Since I have in my TODO list to work on two binutils problems (the warning on softer —as-needed and the fix for PulseAudio build), I also started wondering why I haven’t heard, or rather read, anything about the gold linker .
Saying that I’m disappointed does not really cover much of it to be honest, since I don’t really wish to switch to a linker written in C++ any time soon. But I really hoped that it would generate enough momentum to find a solution. Because, yes, the
ld linker that ships with binutils is tremendously slow to link C++ code, and as Linkers & Loaders let me understand now, the problem is not just the length of the (mangled) symbol names, but also the way that templates are expanded and linked together.
But still, I think it’s really worth investigating some alternative, which in my opinion needs not to be written in C++, with all the problems related to that. Saying that the gold linker is fast just because of the language it is written is absolutely naïve, since the problems lie quite deeper than that.
The main problem is that the current
ld implementation is based, like the rest of the binutils tools, upon libbfd, an abstraction that allows to support multiple binary formats, not just ELF. It basically allows to use mostly the same interface on different operating systems with different executable formats: ELF under Linux, BSD and Solaris, Mach-O under Mac OS X and PE under Windows and more. While this allows to get a much more powerful
ld command, it’s actually a bit of a bottleneck.
Even though the thing is designed well enough for not crumble easily, it is probably a good area to investigate to find why it’s so slow. Having an alternative, ELF-only linker available for users, Gentoo users especially, would likely be a good test. This would follow the same thing that Apple does on OSX (GCC calls Apple’s linker) as well as Sun under Solaris with their copy of GCC.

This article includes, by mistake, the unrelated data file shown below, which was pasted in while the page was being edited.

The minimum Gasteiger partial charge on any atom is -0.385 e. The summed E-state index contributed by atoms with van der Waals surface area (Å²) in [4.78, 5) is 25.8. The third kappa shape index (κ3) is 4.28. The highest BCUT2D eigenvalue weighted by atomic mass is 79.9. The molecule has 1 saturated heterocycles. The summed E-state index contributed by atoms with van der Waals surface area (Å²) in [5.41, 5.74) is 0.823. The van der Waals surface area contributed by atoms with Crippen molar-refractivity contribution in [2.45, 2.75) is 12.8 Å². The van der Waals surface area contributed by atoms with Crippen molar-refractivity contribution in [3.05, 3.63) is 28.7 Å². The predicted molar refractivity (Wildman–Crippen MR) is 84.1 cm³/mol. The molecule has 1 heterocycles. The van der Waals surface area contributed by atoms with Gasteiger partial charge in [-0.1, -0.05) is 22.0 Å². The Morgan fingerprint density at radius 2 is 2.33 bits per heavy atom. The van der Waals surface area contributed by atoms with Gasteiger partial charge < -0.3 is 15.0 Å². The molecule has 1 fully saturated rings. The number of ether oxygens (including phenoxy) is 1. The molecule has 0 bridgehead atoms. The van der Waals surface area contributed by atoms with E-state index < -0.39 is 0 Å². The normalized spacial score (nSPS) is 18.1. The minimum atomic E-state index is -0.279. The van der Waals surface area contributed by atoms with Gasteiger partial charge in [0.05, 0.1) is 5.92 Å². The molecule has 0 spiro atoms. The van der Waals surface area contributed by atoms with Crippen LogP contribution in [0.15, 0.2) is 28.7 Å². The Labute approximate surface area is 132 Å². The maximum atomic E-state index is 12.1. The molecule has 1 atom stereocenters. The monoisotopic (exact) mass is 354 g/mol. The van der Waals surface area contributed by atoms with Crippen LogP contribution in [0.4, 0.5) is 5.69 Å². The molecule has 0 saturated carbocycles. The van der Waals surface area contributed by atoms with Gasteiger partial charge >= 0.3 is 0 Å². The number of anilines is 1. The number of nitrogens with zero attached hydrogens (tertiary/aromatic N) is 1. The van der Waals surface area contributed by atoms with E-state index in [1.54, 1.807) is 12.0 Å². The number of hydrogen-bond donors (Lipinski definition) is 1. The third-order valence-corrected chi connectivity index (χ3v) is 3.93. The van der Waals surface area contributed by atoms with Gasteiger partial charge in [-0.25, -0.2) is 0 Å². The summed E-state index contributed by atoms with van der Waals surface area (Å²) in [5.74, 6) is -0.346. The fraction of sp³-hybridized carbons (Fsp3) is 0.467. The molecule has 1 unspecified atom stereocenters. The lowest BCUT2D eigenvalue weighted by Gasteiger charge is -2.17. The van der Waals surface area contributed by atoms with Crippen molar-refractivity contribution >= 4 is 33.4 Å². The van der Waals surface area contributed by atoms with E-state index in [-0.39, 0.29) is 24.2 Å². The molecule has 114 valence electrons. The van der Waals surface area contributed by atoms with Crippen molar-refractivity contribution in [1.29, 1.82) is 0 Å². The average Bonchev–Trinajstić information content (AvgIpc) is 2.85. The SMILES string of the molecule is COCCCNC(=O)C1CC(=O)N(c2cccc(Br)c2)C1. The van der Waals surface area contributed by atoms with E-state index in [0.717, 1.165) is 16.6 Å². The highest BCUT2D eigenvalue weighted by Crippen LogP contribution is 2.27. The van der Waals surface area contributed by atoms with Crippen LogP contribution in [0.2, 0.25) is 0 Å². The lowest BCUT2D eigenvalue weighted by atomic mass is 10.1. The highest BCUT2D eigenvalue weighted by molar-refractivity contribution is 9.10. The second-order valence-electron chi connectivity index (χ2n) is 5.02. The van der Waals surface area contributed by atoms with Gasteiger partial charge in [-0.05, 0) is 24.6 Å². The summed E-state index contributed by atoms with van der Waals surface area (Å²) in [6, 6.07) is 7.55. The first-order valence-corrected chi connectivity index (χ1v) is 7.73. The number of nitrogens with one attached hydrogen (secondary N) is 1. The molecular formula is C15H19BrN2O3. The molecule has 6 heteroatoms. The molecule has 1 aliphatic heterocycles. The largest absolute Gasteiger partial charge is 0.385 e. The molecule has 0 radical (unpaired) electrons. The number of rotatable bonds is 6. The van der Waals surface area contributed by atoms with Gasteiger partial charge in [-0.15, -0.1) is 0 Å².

While I’m all for generic code, sometimes you need to have specialised tools if you want to access advanced features of files, or if you want to have a fast, optimised software.
The same thing can be said for the analysis tool provided by binutils, as I’ve written in my post about elfutils the
objdump tools as provided by binutils, to be generic, lack some of the useful defaults and different interface that elfutils have. Which goes to show why specialised tools here could help. I know that FreeBSD was working on providing replacement for these tools, under the BSD license as their usual. While that’s certainly an important step, I don’t remember reading anything about a new linker.
As it is, I haven’t gone out of my way to see if there are already some alternative linkers that work under Linux, beside the one provided by Sun’s compiler in Sun Studio Express (which has lots of problems on its own). If there is already one we should look at how it stands for what concerns features.
What we desire from a specialised linker, beside speed, is proper support for .gnu.hash section,
--as-needed-like features, no text relocation emitted in the code (which is a problem gold used to have at least), and possibly a better support to garbage collection of unused sections that could allow using it in production code without huge impact on performance as it seems to happen with
I’m not going to work on this, but if somebody is interested in my opinion about using, in Gentoo, any linker in particular I’d be glad to look at them, not going to spare words though, so that you know.
I’ve just been trying out gold on FreeBSD with some mixed results. I tried linking Chromium but it produced a binary that wouldn’t exec with the following error:Exec format error. Binary file not executable.I ran some test files through gold after that and while none of them would work on FreeBSD amd64, both test files worked on FreeBSD 8-i386 and only one of the two worked on FreeBSD 7.2-i386! After talking to a more experienced BSD dev on IRC, it appears the problem is that the program header offset that gold generates for INTERP is too large and sometimes fails a FreeBSD kernel check. Let’s see if a workaround is devised, but I’m posting this info here in case somebody runs across this error later.